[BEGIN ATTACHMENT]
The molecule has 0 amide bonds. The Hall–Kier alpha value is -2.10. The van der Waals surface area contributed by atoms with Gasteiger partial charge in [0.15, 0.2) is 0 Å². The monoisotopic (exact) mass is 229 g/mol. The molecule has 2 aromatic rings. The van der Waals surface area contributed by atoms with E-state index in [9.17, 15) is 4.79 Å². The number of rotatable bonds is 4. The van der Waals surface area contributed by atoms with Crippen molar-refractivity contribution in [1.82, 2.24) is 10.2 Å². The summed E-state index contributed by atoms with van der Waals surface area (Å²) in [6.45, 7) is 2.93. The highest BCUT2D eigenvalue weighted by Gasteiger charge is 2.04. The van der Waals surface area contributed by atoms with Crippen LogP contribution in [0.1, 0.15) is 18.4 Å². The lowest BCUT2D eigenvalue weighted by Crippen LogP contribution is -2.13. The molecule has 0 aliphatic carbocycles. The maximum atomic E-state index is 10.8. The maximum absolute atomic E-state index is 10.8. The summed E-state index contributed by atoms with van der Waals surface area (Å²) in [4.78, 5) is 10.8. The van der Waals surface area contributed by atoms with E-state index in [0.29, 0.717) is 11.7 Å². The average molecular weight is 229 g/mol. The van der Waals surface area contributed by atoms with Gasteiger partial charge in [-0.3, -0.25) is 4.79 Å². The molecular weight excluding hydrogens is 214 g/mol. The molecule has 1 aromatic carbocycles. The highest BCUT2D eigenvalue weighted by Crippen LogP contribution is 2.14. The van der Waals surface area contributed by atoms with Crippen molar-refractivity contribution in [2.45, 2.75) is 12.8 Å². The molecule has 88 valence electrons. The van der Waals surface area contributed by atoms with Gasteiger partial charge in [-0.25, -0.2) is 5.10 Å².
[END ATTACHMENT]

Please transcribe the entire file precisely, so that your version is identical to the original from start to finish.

The molecule has 0 amide bonds. The Hall–Kier alpha value is -2.10. The van der Waals surface area contributed by atoms with Gasteiger partial charge in [0.15, 0.2) is 0 Å². The monoisotopic (exact) mass is 229 g/mol. The molecule has 2 aromatic rings. The van der Waals surface area contributed by atoms with E-state index in [9.17, 15) is 4.79 Å². The number of rotatable bonds is 4. The van der Waals surface area contributed by atoms with Crippen molar-refractivity contribution in [1.82, 2.24) is 10.2 Å². The summed E-state index contributed by atoms with van der Waals surface area (Å²) in [6.45, 7) is 2.93. The highest BCUT2D eigenvalue weighted by Gasteiger charge is 2.04. The van der Waals surface area contributed by atoms with Crippen LogP contribution in [0.1, 0.15) is 18.4 Å². The lowest BCUT2D eigenvalue weighted by Crippen LogP contribution is -2.13. The molecule has 0 aliphatic carbocycles. The maximum atomic E-state index is 10.8. The maximum absolute atomic E-state index is 10.8. The summed E-state index contributed by atoms with van der Waals surface area (Å²) in [4.78, 5) is 10.8. The van der Waals surface area contributed by atoms with E-state index in [0.29, 0.717) is 11.7 Å². The average molecular weight is 229 g/mol. The van der Waals surface area contributed by atoms with Gasteiger partial charge in [-0.3, -0.25) is 4.79 Å². The molecular weight excluding hydrogens is 214 g/mol. The molecule has 1 aromatic carbocycles. The highest BCUT2D eigenvalue weighted by Crippen LogP contribution is 2.14. The van der Waals surface area contributed by atoms with Crippen molar-refractivity contribution in [2.45, 2.75) is 12.8 Å². The molecule has 88 valence electrons. The van der Waals surface area contributed by atoms with Gasteiger partial charge in [-0.25, -0.2) is 5.10 Å².